Sacco: I’m ‘incredibly disappointed’ in ruling delaying Obama’s executive order


North Bergen Mayor Nick Sacco, also the state Senator of the District 32, says he is “incredibly disappointed” over a court ruling earlier this week that further delayed implementation of President Barack Obama’s executive order on immigration. 

Nick Sacco

By John Heinis/Hudson County View

“Earlier this week, a federal court ruled against President Obama’s executive order that protects immigrant parents of American born children from being deported because they are undocumented,” Sacco said in a prepared statement.

“It is incredibly disappointing to see the President’s plan to protect these families continue to be delayed by the courts, but I continue to strongly support it and hope that it will be implemented as soon as possible.”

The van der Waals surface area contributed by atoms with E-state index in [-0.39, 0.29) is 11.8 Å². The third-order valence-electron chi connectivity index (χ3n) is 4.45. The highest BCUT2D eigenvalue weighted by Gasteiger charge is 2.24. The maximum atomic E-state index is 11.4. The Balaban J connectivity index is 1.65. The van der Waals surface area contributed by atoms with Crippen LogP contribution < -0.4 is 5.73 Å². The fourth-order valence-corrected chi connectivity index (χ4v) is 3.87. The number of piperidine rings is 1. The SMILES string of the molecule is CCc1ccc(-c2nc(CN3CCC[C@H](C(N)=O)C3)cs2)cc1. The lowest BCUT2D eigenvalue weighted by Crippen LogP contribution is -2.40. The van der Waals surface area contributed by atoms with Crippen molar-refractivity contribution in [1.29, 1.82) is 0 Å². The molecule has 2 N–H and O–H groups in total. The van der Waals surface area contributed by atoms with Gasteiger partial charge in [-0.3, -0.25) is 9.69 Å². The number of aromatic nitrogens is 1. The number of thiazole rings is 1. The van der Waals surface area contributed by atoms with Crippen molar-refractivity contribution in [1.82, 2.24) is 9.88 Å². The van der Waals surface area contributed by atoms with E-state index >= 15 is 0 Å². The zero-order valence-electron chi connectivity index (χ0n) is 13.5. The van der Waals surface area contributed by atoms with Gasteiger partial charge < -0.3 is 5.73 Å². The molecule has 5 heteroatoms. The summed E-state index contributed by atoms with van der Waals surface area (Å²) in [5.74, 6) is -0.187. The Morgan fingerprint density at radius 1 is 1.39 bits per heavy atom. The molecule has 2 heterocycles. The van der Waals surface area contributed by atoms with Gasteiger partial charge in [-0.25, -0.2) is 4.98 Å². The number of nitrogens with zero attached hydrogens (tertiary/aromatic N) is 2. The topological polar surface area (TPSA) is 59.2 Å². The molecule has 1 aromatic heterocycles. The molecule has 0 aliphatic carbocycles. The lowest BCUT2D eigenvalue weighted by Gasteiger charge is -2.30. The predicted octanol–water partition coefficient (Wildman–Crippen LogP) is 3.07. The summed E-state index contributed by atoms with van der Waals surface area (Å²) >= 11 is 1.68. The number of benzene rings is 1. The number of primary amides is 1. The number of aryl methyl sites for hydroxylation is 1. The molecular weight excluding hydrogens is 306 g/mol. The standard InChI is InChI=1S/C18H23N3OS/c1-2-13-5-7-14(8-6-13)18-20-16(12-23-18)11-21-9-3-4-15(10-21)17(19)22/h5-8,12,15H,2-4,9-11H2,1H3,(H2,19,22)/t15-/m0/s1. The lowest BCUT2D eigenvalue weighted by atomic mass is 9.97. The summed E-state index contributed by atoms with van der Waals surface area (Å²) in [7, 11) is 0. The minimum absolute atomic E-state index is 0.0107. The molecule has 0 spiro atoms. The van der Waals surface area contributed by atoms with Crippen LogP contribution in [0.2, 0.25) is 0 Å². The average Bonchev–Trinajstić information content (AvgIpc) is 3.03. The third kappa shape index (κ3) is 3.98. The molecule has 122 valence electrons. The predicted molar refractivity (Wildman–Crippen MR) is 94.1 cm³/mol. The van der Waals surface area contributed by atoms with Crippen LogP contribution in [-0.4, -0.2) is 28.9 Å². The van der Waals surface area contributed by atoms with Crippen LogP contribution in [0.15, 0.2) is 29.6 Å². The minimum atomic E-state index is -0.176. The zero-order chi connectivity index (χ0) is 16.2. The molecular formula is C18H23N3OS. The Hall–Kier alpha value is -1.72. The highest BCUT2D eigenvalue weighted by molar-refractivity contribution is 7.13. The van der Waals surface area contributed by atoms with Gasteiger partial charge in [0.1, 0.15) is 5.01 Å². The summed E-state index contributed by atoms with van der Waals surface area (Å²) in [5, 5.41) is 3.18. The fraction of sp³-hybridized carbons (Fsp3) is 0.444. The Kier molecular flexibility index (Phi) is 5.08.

Sacco added that this court ruling (h/t The New York Times) will have a major negative impact on families in North Bergen, as well as Hudson County as a whole.

“As a result of this continued inaction thousands of families are being forced to live in fear that they might be broken up, including many right here in North Bergen and Hudson County, even though they have not committed any crimes and are by and large contributing positively to our society.”

Sacco and Jersey City Mayor Steven Fulop were two of the first elected officials in New Jersey to voice their support for the President’s executive order back when it was announced in November.

Despite the setback, Sacco concluded by stating that this isn’t going to change the way business is conducted in North Bergen.

Some of these immigrants are the fathers and mothers of our best students. North Bergen will continue to do whatever we can to aid our friends and neighbors living in these conditions and we are hopeful that they will finally be able to step out of the shadows soon.”


  1. Sorry Sacco, I guess these are voters and votes you’ll have to for. In the meantime, how about improving the schools, reducing crime and figuring out ways for children that live in our community, legally to have a chance to realize the american dream.

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